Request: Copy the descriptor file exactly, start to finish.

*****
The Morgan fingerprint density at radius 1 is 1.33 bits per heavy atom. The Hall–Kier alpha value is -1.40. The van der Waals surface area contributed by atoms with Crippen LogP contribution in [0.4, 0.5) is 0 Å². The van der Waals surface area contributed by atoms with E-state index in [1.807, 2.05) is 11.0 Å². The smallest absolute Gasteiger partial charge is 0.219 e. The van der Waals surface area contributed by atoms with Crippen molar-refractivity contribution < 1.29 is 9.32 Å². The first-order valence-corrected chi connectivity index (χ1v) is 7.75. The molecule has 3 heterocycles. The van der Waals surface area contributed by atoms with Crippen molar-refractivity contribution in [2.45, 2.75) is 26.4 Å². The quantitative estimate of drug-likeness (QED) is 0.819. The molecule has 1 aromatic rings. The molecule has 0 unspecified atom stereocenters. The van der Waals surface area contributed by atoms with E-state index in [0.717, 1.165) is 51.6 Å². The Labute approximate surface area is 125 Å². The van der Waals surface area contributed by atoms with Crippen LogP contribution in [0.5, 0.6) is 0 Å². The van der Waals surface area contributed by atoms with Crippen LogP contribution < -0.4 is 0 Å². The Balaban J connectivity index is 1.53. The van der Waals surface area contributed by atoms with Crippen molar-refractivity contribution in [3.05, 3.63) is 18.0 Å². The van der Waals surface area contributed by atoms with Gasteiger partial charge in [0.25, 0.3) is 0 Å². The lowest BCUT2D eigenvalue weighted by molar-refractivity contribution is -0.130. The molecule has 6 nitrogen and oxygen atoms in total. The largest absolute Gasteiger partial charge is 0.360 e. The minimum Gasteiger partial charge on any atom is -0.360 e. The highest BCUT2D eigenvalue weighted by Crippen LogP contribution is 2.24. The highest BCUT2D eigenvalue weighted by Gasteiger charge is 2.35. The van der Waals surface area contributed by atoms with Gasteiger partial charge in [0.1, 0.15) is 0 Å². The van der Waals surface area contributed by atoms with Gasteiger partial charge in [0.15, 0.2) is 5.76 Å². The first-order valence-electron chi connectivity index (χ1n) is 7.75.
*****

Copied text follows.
The Morgan fingerprint density at radius 1 is 1.33 bits per heavy atom. The Hall–Kier alpha value is -1.40. The van der Waals surface area contributed by atoms with Crippen LogP contribution in [0.4, 0.5) is 0 Å². The van der Waals surface area contributed by atoms with E-state index in [1.807, 2.05) is 11.0 Å². The smallest absolute Gasteiger partial charge is 0.219 e. The van der Waals surface area contributed by atoms with Crippen molar-refractivity contribution < 1.29 is 9.32 Å². The first-order valence-corrected chi connectivity index (χ1v) is 7.75. The molecule has 3 heterocycles. The van der Waals surface area contributed by atoms with Crippen molar-refractivity contribution in [2.45, 2.75) is 26.4 Å². The quantitative estimate of drug-likeness (QED) is 0.819. The molecule has 1 aromatic rings. The molecule has 0 unspecified atom stereocenters. The van der Waals surface area contributed by atoms with E-state index in [0.717, 1.165) is 51.6 Å². The Labute approximate surface area is 125 Å². The van der Waals surface area contributed by atoms with Crippen LogP contribution in [0.5, 0.6) is 0 Å². The van der Waals surface area contributed by atoms with Crippen LogP contribution < -0.4 is 0 Å². The Balaban J connectivity index is 1.53. The van der Waals surface area contributed by atoms with Crippen molar-refractivity contribution in [3.05, 3.63) is 18.0 Å². The van der Waals surface area contributed by atoms with Gasteiger partial charge in [0.25, 0.3) is 0 Å². The lowest BCUT2D eigenvalue weighted by molar-refractivity contribution is -0.130. The molecule has 6 nitrogen and oxygen atoms in total. The largest absolute Gasteiger partial charge is 0.360 e. The minimum Gasteiger partial charge on any atom is -0.360 e. The highest BCUT2D eigenvalue weighted by Crippen LogP contribution is 2.24. The highest BCUT2D eigenvalue weighted by Gasteiger charge is 2.35. The van der Waals surface area contributed by atoms with Gasteiger partial charge in [0.1, 0.15) is 0 Å². The van der Waals surface area contributed by atoms with Gasteiger partial charge in [0.15, 0.2) is 5.76 Å². The first-order valence-electron chi connectivity index (χ1n) is 7.75.